Economist Calls For "Significant" Cut In Interest Rates

Published on: 14:31PM Sep 23, 2008

Mike Walsten

LandOwner subscribers are familiar with Dr. Vincent Malanga, president, LaSalle Economics, Inc., and long-time LandOwner economic consultant. He's been calling for the Federal Reserve to cut interest rates for quite some time, warning of major problems in the mortage-backed securities markets and voicing concerns over potential deflation. In the fallout of the federal government's move to shore up financial institutions, Malanga tells us he expects the Fed will act soon to cut interest rates.

"Financial markets are again in panic mode," he writes, "and the Fed has made several adjustments to its lending facilities. Moreover, a Resolution Trust-like facility seems to be under serious discussion, something we urged nearly one year ago. The central issue is the value of mortgage-backed securities, which of course would be easy to determine were housing activity and prices to stabilize. Some tentative signs of stabilty have been cropping up, but stability will likely be threatened by a deterioration of real economic activity.

"The facts are that the credit system is broken, households are overloaded with debt, household savings are depleted, and labor markets are clearly weakening. Moreover, economic activity around the world is weakening, raising the specter of a slowing of U.S. exports," he states.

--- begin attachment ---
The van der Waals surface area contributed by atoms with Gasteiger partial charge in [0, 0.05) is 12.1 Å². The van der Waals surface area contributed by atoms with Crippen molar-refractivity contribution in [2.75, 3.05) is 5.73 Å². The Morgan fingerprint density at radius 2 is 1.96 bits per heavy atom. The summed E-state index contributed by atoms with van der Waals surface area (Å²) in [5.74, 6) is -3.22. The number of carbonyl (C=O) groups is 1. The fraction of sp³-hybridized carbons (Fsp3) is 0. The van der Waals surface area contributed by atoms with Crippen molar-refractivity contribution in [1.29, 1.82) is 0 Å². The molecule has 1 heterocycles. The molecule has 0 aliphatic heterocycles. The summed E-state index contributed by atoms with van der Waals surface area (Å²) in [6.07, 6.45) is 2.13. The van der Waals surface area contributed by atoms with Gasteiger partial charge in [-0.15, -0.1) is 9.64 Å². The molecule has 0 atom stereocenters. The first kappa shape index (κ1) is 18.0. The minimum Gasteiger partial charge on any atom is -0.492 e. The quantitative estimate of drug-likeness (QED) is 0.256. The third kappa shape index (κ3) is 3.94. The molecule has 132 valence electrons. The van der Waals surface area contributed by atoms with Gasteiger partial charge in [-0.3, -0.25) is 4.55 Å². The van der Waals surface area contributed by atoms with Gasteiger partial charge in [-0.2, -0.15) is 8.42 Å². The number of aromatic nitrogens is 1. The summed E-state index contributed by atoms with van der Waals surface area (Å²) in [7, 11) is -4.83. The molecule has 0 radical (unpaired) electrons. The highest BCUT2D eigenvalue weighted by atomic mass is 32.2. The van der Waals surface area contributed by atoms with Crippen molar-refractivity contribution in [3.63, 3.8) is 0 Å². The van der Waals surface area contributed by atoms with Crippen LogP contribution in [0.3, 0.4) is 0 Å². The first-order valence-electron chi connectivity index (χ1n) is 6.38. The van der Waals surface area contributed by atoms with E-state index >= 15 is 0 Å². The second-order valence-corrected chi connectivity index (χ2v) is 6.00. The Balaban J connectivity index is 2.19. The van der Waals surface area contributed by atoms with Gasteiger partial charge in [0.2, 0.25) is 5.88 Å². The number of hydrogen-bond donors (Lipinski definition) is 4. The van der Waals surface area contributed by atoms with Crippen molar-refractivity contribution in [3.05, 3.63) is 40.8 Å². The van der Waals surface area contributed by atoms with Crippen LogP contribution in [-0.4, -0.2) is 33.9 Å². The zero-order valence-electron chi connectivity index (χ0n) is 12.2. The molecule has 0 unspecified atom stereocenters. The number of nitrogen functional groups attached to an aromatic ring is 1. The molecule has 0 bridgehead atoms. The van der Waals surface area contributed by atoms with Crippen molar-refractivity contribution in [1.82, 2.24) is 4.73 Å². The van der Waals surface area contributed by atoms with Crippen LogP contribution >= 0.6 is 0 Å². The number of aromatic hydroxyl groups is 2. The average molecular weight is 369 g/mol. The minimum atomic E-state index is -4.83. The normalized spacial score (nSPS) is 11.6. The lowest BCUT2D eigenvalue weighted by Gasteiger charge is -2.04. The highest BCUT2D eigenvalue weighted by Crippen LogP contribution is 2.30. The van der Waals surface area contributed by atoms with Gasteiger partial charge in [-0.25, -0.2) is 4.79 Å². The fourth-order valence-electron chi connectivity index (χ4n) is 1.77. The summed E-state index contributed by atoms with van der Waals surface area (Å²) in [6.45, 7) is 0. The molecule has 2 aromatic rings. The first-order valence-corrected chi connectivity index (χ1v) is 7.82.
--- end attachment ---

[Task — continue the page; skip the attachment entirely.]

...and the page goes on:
"A significant rate cut by the Fed in coordination with other Central Banks would be an effective supplement to actions being taken by the Fed and Treasury," he continues. "It would signal that economic growth is the main focus of policy. A rate cut would get mortgage rates down further, making housing more affordable. By shoveling money into the banking system, a rate cut would enhance profits, it would hopefully encourage risk taking and thus narrow credit spreads. We think the economy requires quantitative easing to the tune of at least one hundred basis points and the sooner we get there the better. In reality, we'll settle for fifty basis points by year end," he concludes.

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